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Thoughts On Saturday

Before I spend what will be tomorrow writing about the kids who get out, I have a couple of thoughts about those who didn’t.

Maybe what happened to my boy this week has led me to write this first. By now many if not most of you (at least those who follow the Facebook page) know the story; while this story is not about him, so I won’t re-share the deets here, what happened to him has made me extra-emotional.

And he’s an athlete. Thrower. His last actual competition was a region tournament like this weekend. He didn’t have it when we went to regions in Pensacola last year. Some days, you just don’t have it. He was so angry, he didn’t even want to stay and he ALWAYS stays to mentor other kids. I liken it to kids who are so overcome by emotion that they run off the mat after a loss.

I started this piece three years ago while covering the 1A-Region 1 finals at Clay. While we are a burgeoning if not behemoth media empire now, I wanted to just stop at Wakulla Saturday (I’d been cocooned in my little space, making notes to start getting ready for the story I’ll write tomorrow). I wanted to just watch.

The intensity of the emotion, no matter the venue, never changes.

No less a philosopher than the legendary Terry Brands (of course I’m going to name-check an Iowa wrestler) said about this sport, “You get what you earn.”

That’s true, and it’s not true.

Many of these kids should be at states. One or two of them have been.

And many wrestlers have their seasons end in the consi semis. Most, thankfully, have a chance to come back and gain redemption in subsequent years. But this is the cruelest of fates for these few (and yet, always, too many), the seniors who have their high school careers end in the blood round.

It’s carnage out there. I hate it. And I can’t stop watching it.

As I’ve written before in prior versions of this story:

<<I’m never going to forget those emotions, the highs and the lows. They’re absolutely beautiful, and they’re absolutely shattering. THAT is why I cover this sport.

That’s why I feel sorrow for these kids that follow in this list, the seniors whose careers ended in the blood round on Saturday, because precious few teenagers are willing to step up and do what it takes just to even say that they are wrestlers, let alone be good enough to have a chance to find out the answers on the state stage. Precious damn few.

I know how hard they’ve worked, and, at the same time, I will never, ever truly know.>>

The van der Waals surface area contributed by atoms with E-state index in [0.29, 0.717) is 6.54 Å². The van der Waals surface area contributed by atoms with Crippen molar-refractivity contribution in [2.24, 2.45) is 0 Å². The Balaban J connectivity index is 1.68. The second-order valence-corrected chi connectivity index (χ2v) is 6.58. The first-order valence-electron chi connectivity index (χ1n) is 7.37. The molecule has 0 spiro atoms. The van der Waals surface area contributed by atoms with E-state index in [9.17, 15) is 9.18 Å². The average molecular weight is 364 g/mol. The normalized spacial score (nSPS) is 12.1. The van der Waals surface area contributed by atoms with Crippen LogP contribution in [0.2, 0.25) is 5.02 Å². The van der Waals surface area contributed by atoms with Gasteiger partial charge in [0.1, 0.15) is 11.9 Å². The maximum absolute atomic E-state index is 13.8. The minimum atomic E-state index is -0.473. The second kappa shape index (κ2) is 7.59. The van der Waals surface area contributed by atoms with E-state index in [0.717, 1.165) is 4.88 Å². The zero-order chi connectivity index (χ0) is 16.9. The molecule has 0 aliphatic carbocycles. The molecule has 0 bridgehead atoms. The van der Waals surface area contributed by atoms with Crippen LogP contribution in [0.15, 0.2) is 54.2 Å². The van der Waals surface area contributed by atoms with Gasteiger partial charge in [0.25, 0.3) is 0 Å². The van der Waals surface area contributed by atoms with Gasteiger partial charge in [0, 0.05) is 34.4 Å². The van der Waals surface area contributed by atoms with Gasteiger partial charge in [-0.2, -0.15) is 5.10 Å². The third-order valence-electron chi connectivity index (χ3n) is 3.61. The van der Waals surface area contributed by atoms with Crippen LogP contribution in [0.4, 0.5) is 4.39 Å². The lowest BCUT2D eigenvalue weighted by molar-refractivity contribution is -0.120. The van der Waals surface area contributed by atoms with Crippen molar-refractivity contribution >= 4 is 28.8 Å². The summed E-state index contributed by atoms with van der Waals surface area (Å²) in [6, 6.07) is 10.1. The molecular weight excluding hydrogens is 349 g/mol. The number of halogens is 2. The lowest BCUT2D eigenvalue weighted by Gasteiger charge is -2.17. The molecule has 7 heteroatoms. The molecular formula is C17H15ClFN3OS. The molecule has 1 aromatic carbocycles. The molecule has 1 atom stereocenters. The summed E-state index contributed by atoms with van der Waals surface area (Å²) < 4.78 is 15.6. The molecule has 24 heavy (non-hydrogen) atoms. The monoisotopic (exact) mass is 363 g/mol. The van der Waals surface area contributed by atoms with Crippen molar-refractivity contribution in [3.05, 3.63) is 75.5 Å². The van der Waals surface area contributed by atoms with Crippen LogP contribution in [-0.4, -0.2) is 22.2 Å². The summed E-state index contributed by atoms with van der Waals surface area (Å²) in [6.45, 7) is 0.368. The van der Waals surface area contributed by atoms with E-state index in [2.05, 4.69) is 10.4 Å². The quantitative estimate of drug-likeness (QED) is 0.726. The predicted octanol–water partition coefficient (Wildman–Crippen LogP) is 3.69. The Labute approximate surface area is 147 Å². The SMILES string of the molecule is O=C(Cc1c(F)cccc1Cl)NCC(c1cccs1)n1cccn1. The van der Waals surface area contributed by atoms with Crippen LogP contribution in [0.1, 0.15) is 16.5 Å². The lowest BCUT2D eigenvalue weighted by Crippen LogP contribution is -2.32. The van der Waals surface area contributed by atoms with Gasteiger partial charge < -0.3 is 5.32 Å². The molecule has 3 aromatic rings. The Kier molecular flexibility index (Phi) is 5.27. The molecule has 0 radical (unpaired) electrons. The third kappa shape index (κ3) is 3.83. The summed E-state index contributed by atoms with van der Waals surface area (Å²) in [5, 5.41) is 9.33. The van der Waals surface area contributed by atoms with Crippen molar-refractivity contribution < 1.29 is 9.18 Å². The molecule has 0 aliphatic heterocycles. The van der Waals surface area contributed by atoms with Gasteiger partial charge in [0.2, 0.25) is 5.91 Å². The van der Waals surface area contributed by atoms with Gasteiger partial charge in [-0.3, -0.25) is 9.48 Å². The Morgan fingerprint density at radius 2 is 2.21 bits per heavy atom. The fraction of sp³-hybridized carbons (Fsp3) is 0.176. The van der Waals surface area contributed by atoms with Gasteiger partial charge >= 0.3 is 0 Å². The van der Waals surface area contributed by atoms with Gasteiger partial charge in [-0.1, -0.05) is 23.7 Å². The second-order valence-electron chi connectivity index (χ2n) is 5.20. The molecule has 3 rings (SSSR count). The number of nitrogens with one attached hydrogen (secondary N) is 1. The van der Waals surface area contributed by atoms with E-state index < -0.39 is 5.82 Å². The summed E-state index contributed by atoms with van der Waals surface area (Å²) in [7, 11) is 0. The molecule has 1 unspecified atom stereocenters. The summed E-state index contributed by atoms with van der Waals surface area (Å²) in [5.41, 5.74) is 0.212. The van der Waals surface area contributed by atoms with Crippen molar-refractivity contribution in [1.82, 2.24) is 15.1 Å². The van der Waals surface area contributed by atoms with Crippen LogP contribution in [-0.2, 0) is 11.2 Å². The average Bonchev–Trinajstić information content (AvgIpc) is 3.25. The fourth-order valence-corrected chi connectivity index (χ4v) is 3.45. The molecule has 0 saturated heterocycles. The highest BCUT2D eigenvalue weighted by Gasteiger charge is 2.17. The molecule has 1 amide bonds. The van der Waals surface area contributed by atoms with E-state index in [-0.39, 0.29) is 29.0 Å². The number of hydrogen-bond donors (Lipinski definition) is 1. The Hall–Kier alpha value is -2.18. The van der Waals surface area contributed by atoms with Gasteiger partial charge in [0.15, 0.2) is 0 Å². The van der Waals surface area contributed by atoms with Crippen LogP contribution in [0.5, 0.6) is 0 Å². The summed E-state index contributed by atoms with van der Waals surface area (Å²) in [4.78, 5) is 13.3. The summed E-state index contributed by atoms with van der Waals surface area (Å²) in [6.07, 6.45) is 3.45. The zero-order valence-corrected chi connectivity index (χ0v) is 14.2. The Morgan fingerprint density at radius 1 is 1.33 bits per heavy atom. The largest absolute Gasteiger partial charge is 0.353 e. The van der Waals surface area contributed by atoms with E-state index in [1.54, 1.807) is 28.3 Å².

First a note about our new (to our coverage area, not their teams) guys that saw their careers end in the blood round. Cesar Marquez. Chase McDonough. Jeremiah Epps. Jonathan Waugh. Aaron Morris. I hoped you’d make it to The Show, even though I only started covering you this year. Many of you, I have written about even before I covered you. You mattered to your teams and you matter to me. You were great teammates to your younger guys, whom I will see longer — and see your role modeling in them.

Josh Murrell. What a beast you were at 285. Every tournament I was at, people noticed you. Talked about you. Worried abbout you. I know if your coaches had had you a little longer, you’d be wrestling #NextLevel. Might still be.

Dexter Anderson. Nobody (certainly not this so-called “expert”) expected you to get to this round. You beat two kids I thought you wouldn’t. Hold your head up with pride. You led your team this weekend.

Sean Ripley. I know you didn’t get a full season this year, and that might have helped you. Nevertheless, it took a herculean effort from a team leader to knock you out of the tournament today.

Adam Barnes. Take heart. While everyone in this story met the same fate as you, you got a chance to hoist a team region championship today, and your points toward that championship were irreplaceable. I’m sure Crowder told you that.

Tucker Reape. I thought the hiatus was three years; I learned later it was FIVE. You won a district title, you soldiered on and you helped continue the legacy of Clay district titles. Even before you took the mat this year, I knew how proud your family’s been of you.

Ontarriyus Reid. Last year, you made the miracle run and won a region title. This year? It just wasn’t meant to be. Goliath was just a little too good this year. It won’t be the last time he is, but next time — in life — you’ll be ready.

Salvador Rodriguez. New to the varsity lineup this year if not new to wrestling. You were your team’s best wrestler, every time out. I never saw you give less than 100%, every time you were on the mat, win or lose. Remember that.

Dylan Lampkin. You got better and better, it seemed like, every time I saw a result of yours come over to me. You’ve helped make Hakeem and Grayson better, and you’ve made your program better.

Trevion Demus. What an injury-free career might have had for you. We saw how much talent you’ve had right from the jump as a freshman. But you know what? You did more for the sport with your coaching and support of Brielle. Keep doing it.